The world of fashion is as fickle as London weather and a designer — once out of sight, it can easily be out of mind. Hence, you rarely find designers going rogue and treading on the thoughts of a possible hiatus. Unless, of course, you are Thakoon and third time lucky; sabbaticals and relaunches can especially be dangerous if your target market is the local population and your revival dependent largely on nostalgia. Yet, Pakistani designer Ammar Belal, now based in New York City, took a break from fashion just when he was making his way to the peak of success. But, only to delve deeper into the art.
Taking risks and challenging skeptics has been at the core of Belal’s trajectory. His journey began with ABCD, a coming of age athleisure brand for young and hip Pakistani men; also a brand that soared high despite little faith from industry gurus. He then moved onto launching a namesake menswear label that promised high-end and high-quality designs at the best price. His luxury menswear brand may have reduced to a single studio space in Lahore now — by choice, mind you — but Ammar Belal suiting has an international standing and an exclusive clientele who are loyal to its “highly personal and curated” experience.
If you turn a page on the designer’s history, Belal’s big plan was always to helm a fashion corporation that could achieve widespread success, fame, and commotion. His approach to fashion seemed to elude the value of his origins and was heavily influenced by the West’s glamour and glimmer.
“I want to create an empire, a fashion house that has different brands for different markets…My competitors are foreign brands. My target market is people who buy Armani, Gucci, people who appreciate foreign labels – those are my clients. I want a local brand to come up, which is just as good as a foreign brand,” he said in an interview back in 2007.
An attempt to fuse the East with the West, his outlook appeared more reliant on the West’s definition of “cool.” He created a fashion house, although it was one with a completely different vision and identity than what he set out for.
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At his company’s 10th anniversary, Ammar went back to the drawing board and became one of 18 aspiring individuals accepted into the Masters of Fashion Design program at Parsons School of Design from around the world.
The result? One432.
One432 is a brand that has its heart in the right place. It’s a brand that celebrates equality, empowerment, ethics, and sustainability and one that shares 50 percent of its profits with its artisans. It not only is becoming a vehicle of encouraging education among less privileged communities in Pakistan but is also contributing towards strengthening the position of women in those communities by employing and training them.
Just like that, Ammar Belal went from being an ambitious fashion entrepreneur to becoming a passionate, socially-conscious designer on a mission to infiltrate the international fashion arena with the nuances and ingenuity of Pakistani craft and workmanship.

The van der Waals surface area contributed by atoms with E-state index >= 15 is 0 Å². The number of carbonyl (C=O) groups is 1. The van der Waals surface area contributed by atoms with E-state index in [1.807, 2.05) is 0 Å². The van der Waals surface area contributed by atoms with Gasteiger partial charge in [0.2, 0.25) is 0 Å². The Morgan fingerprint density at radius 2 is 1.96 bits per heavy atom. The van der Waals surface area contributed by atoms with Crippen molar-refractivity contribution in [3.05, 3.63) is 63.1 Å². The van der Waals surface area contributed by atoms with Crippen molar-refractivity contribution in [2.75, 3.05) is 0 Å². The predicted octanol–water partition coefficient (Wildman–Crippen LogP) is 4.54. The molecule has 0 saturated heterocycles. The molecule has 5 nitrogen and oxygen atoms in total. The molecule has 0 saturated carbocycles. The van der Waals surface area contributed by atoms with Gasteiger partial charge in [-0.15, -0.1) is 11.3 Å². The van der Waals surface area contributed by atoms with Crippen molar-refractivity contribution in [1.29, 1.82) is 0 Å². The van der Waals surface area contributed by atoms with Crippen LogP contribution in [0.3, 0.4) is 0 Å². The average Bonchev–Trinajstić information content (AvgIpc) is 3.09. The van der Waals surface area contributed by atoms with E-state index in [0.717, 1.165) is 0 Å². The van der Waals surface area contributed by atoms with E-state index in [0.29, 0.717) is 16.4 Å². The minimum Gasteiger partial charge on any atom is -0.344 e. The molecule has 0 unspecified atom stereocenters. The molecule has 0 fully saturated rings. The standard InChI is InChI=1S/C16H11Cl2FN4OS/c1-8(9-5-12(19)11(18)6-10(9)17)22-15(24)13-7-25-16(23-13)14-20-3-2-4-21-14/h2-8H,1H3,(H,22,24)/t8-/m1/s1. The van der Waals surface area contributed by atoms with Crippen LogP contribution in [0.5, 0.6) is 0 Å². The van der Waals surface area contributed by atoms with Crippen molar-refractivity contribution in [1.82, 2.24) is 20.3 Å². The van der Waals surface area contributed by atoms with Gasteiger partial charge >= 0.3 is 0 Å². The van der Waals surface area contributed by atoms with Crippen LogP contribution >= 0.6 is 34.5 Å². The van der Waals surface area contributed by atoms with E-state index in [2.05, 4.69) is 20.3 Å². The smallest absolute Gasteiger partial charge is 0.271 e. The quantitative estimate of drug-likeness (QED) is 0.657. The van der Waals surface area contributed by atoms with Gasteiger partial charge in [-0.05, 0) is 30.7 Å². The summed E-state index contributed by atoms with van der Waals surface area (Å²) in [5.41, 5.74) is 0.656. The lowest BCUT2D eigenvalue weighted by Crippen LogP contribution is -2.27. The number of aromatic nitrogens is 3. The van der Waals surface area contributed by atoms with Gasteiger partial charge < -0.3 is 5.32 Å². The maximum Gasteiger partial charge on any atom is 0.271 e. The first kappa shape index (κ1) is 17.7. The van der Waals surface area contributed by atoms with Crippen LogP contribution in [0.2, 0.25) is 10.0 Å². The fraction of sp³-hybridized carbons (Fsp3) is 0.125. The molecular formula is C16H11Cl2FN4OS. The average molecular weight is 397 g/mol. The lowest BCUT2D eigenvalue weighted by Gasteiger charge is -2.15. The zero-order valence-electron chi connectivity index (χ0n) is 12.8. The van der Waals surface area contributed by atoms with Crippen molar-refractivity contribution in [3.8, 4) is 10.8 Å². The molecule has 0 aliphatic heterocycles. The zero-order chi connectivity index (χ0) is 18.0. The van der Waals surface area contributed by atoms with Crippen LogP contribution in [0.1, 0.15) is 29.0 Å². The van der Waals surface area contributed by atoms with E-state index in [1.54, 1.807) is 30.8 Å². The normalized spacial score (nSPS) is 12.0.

One still can see hints of both the East and the West in Belal’s ways as he sits down with Brown Girl for a virtual chat in his jazzy hairstyle next to a cushion embroidered with an image of singer Noor Jehan and pieces of truck art. But as our conversation progresses, it’s apparent that this mix in his ethos has evolved into a perfect and respectful blend of cultures than a confused, mish-mash.
The term One432 has various strong connotations as you’ve mentioned in your earlier interviews, and is very unique for being the name of a fashion house. What really is the idea behind this brand name?
There are lots of interesting stories about this one. But One432 as a name means many things. Some with a longer, deeper meaning but it also means ‘I love you, too.’ So when you text someone, the numerical abbreviation of saying ‘I love you, too’ on the keypad is ‘1432.’ It’s a very simple meaning but it relates to the concept of what our brand is and the philosophy behind it. One432 as a brand is about equality, empathy and thinking about communities that might have been forgotten or disenfranchised.
So, how does One432 lead this idea of equality? Unlike any other brand in the world, we give away 50% of our profits from every transaction. We believe in this idea of equality that if I do well, you do well. It’s not about just loving yourself but that I love you, too; about being responsible for another human being every step of the way. That is basically the mission statement of the brand — a sense of equality while we consume fashion.
One432 is essentially that and then come all our other causes. We not only support the artisans through part of every transaction but we also invest in educating a child. So that way you are investing in the future; you are not only working within your brand’s community but outside the community so the next generation has better opportunities.
You are talking about equality. How is One432 being equally responsible for its environment as it is to its artists and ensuring sustainability?
Sometimes people forget about how sustainable practices and sustainability translates in different regions of the world. And more importantly, at different times of a company’s shelf life. The most sustainable thing to do, at times, is to consume less, waste less. At our level, being a small company, if we wanted to tick the sustainability box by using things which were necessarily recycled or more organic, that might sometimes not be very sustainable because we’ll have to import it. So one of the first things we tried to do with one432, in terms of sustainability, is source locally; use local materials. We don’t buy stuff from a lot of big box places. The only time we’ll use something which is imported is when it’s not available in Pakistan. In that case too, we’ll consciously work with local small suppliers to develop that material in Pakistan and transfer it to something local.